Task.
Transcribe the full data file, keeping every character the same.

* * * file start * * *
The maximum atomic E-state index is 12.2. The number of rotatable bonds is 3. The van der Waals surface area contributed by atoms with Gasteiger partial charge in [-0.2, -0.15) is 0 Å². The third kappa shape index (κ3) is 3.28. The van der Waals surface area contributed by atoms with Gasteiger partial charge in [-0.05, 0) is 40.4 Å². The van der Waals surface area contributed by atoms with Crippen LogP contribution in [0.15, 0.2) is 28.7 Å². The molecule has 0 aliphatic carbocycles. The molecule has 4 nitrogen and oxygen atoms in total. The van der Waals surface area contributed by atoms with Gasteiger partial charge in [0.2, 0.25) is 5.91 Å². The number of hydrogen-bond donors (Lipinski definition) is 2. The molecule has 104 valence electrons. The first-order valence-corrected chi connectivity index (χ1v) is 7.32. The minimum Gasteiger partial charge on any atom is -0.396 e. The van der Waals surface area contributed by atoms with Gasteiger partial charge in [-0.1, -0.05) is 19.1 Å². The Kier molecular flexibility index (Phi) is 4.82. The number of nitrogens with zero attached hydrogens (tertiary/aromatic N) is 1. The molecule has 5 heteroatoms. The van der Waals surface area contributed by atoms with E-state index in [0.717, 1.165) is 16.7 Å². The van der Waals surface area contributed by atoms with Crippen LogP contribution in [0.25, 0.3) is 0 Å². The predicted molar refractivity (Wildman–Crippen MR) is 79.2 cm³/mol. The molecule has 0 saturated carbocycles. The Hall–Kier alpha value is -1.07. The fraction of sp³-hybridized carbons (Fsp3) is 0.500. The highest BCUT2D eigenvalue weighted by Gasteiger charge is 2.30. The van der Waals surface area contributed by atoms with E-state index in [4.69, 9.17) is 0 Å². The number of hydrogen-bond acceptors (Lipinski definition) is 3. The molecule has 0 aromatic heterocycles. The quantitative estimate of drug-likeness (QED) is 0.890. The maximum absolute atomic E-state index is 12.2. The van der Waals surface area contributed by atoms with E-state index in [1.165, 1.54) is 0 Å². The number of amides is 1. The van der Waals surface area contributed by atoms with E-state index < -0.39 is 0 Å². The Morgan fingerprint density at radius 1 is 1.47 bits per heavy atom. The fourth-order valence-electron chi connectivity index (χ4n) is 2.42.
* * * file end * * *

The maximum atomic E-state index is 12.2. The number of rotatable bonds is 3. The van der Waals surface area contributed by atoms with Gasteiger partial charge in [-0.2, -0.15) is 0 Å². The third kappa shape index (κ3) is 3.28. The van der Waals surface area contributed by atoms with Gasteiger partial charge in [-0.05, 0) is 40.4 Å². The van der Waals surface area contributed by atoms with Crippen LogP contribution in [0.15, 0.2) is 28.7 Å². The molecule has 0 aliphatic carbocycles. The molecule has 4 nitrogen and oxygen atoms in total. The van der Waals surface area contributed by atoms with Gasteiger partial charge in [0.2, 0.25) is 5.91 Å². The number of hydrogen-bond donors (Lipinski definition) is 2. The molecule has 104 valence electrons. The first-order valence-corrected chi connectivity index (χ1v) is 7.32. The minimum Gasteiger partial charge on any atom is -0.396 e. The van der Waals surface area contributed by atoms with Gasteiger partial charge in [-0.1, -0.05) is 19.1 Å². The Kier molecular flexibility index (Phi) is 4.82. The number of nitrogens with zero attached hydrogens (tertiary/aromatic N) is 1. The molecule has 5 heteroatoms. The van der Waals surface area contributed by atoms with E-state index in [0.717, 1.165) is 16.7 Å². The van der Waals surface area contributed by atoms with Crippen LogP contribution in [0.25, 0.3) is 0 Å². The predicted molar refractivity (Wildman–Crippen MR) is 79.2 cm³/mol. The molecule has 0 saturated carbocycles. The Hall–Kier alpha value is -1.07. The fraction of sp³-hybridized carbons (Fsp3) is 0.500. The highest BCUT2D eigenvalue weighted by Gasteiger charge is 2.30. The van der Waals surface area contributed by atoms with E-state index in [4.69, 9.17) is 0 Å². The number of hydrogen-bond acceptors (Lipinski definition) is 3. The molecule has 0 aromatic heterocycles. The quantitative estimate of drug-likeness (QED) is 0.890. The maximum absolute atomic E-state index is 12.2. The van der Waals surface area contributed by atoms with E-state index in [1.165, 1.54) is 0 Å². The number of amides is 1. The van der Waals surface area contributed by atoms with E-state index < -0.39 is 0 Å². The Morgan fingerprint density at radius 1 is 1.47 bits per heavy atom. The fourth-order valence-electron chi connectivity index (χ4n) is 2.42.